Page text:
Zena Farm: Willamette University’s 3,000-Square-Foot Kitchen Garden
Posted by Vera Chang on February 1, 2012in Farm to Fork, Farms, Featured, Local food, Recipe - 0 Comments
The young farmers movement and interest in campus farms is blooming, and with them, inquiries about campus farms are steadily flowing to my inbox. This information is meant for sharing – for inspiration, ideas, and contacts. So here’s yet another amazing campus farm to know about: Zena Farm in Salem, OR.
Adjacent to Willamette University’s 300-acre Zena Forest, Zena Farm is a 3,000-square-foot “kitchen garden” that trials crop varieties for production, a half-acre production field that grows organic vegetables, plus a 1,600-square-foot greenhouse for season extension and growing starts. Students who belong to the Alternative Agriculture Community and Compost Club work at Zena, getting the opportunity to learn about organic, sustainable farming practices plus business management. (Check out the Zena Farm video.)
Zena Farm is just two years old, but Bon Appétit at Willamette University has already bought $2,000 worth of its produce – everything from lettuce to figs to broccoli. (Want to know Executive Chef Paul Lieggi’s favorite Zena Farm fig recipe? I’ve included it below.) Food at Goudy Commons Café couldn’t get more local or delicious than this!
Like other Bon Appétit café college campuses, our chefs at Willamette support Zena through a Community Supported Agriculture-type model, or other kind of upfront loan, as well as provide steady business throughout the growing season.
The more I visit campus farms, the more excited I become. Students, faculty, and staff are teaming up with dining services across the country to take local production into our hands and on our soil. Stay tuned for more campus farm highlights.
Chef Paul’s Drunk Fig Turnover Recipe For the filling:
- 2 lemons
- 4 pounds ripe fresh figs (preferably from Zena Farm)
- 2 cups honey
- 3/4 cup brandy
- 1/2 teaspoon coarse kosher salt
Blanch figs in boiling water and cut into quarters. (This should make around nine cups.)
Combine lemon peel, figs, honey, brandy, and 1/2 teaspoon coarse salt in heavy large saucepan. Let it stand at room temperature for one hour, stirring occasionally.
Bring fig mixture to boil over medium-high heat, stirring until the honey mixture coats everything. Reduce heat to medium and continue to simmer until figs are soft. Remove from heat and cool to 45°.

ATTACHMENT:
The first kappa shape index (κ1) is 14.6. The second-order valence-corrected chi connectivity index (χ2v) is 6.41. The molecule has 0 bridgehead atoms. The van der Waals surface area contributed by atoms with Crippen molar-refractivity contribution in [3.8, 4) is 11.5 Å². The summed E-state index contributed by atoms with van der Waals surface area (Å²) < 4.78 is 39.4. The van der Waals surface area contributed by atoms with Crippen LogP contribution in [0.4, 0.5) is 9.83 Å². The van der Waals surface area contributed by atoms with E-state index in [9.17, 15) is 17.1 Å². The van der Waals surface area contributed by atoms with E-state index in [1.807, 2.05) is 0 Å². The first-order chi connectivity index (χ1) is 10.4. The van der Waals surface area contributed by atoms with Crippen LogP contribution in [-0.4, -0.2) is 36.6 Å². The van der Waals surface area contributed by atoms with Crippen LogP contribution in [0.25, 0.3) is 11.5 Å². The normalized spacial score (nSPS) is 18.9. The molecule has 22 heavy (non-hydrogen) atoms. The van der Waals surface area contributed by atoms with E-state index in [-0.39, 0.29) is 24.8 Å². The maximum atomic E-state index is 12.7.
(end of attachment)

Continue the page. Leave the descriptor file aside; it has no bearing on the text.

For the pate sucree dough:
- 2 1/2 sticks of unsalted butter brought to room temperature
- 1 1/2 cups of confectioners’ sugar, sifted
- 1/2 teaspoon salt
- 1/2 teaspoon pure vanilla extract
- 2 large eggs brought to room temperature
- 3 1/2 cups all-purpose flour
Place butter in a heavy duty mixer bowl, fitted with the paddle attachment. Beat on medium-high until smooth and creamy. Add confectioners’ sugar and beat on medium speed until blended. Add salt and vanilla and process until smooth, scraping down the bowl as necessary.
Lightly whip eggs with a fork until combined. With the mixer running, add the eggs to the bowl and mix on medium speed until combined. Add flour and beat on medium speed until all of the flour is incorporated and then stop. (You want to stop beating the dough as soon as the flour is incorporated).
Working on a lightly floured surface, gather the dough into a ball. Cut dough into three ounce pieces and shape into a flat disk. Wrap each disk in plastic. Place the dough in the refrigerator for at least four hours.
Rolling: An easy way to roll out the dough is between two pieces of plastic wrap. (This dough can be a bit tough to roll out because of the butter.) Place plastic wrap on a cool surface, such as marble or the counter top. Place dough in the middle of the plastic wrap and top with the second piece of plastic wrap. Roll out the dough, often turning it in quarters. Flipping so you can roll out the other side. Lift and check the plastic wrap to make sure you are not rolling it into the dough or wrinkling it. If the dough becomes too warm while rolling it, put it into the refrigerator for 10 minutes to cool.
When you’re finished rolling out the dough, remove one sheet of plastic and center the exposed side down over the tart pan. Remove the top sheet of plastic and press the dough into tart pan. Roll the rolling pin over the edge of tart pan to remove any excess dough. If the dough has splits or cracks, use the excess dough to patch it. (You can moisten the excess dough with a small amount of water to bring the dough back together). Let dough rest in the refrigerator for 30 minutes.
Fill each three-ounce dough ball with chilled drunk fig mixture. Fold dough over to the half moon shape and pinch the edges with your fingers. Place a slit on the top of each turnover and bake at 350° for about 20 minutes.